Data on people’s ability in Welsh and how often they speak the language for July 2018 to June 2019.
This is not the latest release in the series: Welsh language data from the Annual Population Survey
- For the year ending 30 June 2019 the Annual Population Survey reported that 29.6% of people aged three and over were able to speak Welsh. This figure equates to 891,100 people
- This is 0.3 percentage points higher than the same quarter in the previous year (year ending 30 June 2018), equating to 13,200 more people.
- The chart shows how these figures have been gradually increasing each year since March 2010 (25.2%, 731,000), after they had been gradually declining from 2001 to 2007.
- The latest results bring the percentage of Welsh speakers back in line with the levels reported by the APS in 2001 (when 30.0%, or 833,400 people were reported to be able to speak Welsh).
- The highest numbers of Welsh speakers continue to be found in Carmarthenshire (96,600) and Gwynedd (90,700).
- The lowest numbers of Welsh speakers are in Merthyr Tydfil (11,900) and Blaenau Gwent (13,500).
- The highest percentages of Welsh speakers can be found in Gwynedd (76%) and the Isle of Anglesey (67%).
- The lowest percentages of Welsh speakers are in Bridgend (15%) and Monmouthshire (18%).
- 16.5% (496,800) of people aged three and over reported that they spoke Welsh daily, 5.0% (152,600) weekly and 6.4% (193,700) less often. 1.6% (48,400) reported that they never spoke Welsh despite being able to speak it, with the remaining 70.4% not able to speak Welsh.
- 34% (1,030,500) reported that they could understand spoken Welsh, 27% (799,000) could read and 24% (729,800) could write Welsh.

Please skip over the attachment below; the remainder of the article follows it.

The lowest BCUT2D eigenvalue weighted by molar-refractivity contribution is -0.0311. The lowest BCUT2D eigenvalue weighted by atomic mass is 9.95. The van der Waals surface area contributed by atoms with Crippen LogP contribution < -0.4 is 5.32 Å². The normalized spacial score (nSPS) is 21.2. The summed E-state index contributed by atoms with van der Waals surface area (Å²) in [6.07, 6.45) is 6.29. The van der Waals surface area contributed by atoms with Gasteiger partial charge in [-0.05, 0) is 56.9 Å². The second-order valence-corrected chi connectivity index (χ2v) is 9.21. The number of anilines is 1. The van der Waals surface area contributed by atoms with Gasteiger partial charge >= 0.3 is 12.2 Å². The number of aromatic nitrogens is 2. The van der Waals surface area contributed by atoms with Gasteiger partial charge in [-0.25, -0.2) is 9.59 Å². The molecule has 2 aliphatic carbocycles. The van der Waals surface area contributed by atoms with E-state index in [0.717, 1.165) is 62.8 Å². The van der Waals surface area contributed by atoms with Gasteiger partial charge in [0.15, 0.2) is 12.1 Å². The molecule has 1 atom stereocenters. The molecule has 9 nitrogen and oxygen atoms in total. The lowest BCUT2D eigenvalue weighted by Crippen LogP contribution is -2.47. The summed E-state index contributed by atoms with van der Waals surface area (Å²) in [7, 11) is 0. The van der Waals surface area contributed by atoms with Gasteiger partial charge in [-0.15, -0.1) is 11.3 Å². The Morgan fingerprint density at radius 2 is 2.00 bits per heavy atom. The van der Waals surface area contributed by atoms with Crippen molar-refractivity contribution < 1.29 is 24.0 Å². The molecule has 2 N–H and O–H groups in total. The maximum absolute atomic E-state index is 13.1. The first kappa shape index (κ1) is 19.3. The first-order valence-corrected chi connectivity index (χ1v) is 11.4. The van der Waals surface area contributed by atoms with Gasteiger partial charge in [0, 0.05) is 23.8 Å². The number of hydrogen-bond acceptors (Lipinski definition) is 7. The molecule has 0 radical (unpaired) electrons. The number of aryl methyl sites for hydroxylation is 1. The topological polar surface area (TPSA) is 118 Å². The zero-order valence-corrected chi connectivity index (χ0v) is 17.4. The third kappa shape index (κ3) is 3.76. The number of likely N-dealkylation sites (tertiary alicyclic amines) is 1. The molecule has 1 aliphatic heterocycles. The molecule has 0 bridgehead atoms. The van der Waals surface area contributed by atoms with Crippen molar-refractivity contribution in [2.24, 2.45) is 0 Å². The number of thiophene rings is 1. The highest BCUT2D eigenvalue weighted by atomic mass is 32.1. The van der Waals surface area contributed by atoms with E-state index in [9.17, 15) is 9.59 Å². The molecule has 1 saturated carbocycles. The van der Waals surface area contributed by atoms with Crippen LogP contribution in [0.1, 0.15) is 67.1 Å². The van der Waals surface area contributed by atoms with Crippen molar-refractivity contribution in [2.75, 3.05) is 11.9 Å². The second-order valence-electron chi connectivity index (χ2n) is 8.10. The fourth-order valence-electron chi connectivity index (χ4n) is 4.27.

The Census of Population is the key source used to measure the number of Welsh speakers in Wales. However, as the Annual Population Survey (APS) provides quarterly results, it is useful to use the APS to look at trends in the Welsh language between censuses.
The Census results and APS results for 2001 and 2011 have also been plotted on the chart above to indicate the large discrepancy between the two sources at the same time periods. There are a number of possible explanations for why Census results would be lower than survey results. For example, the Census is a statutory self-completion questionnaire, the APS is voluntary survey, which uses face-to-face interviews.
The APS results should not be compared against Census results, nor used to measure progress towards the Welsh Government target of a million Welsh speakers by 2050. The Welsh language strategy Cymraeg 2050, clearly states that this target was based on census data and that progress towards this target will be monitored using future census data.
A blog published by the Chief Statistician recently, gave a brief discussion on how to interpret the Welsh language data in the APS. More information about the differences between the APS and the Census can be found in a bulletin presenting more detailed results on the Welsh language from the APS from 2001 to 2018.
The APS is carried out by the Office for National Statistics (ONS). Details about how the survey is developed and carried out can be found on the Office for National Statistics website.
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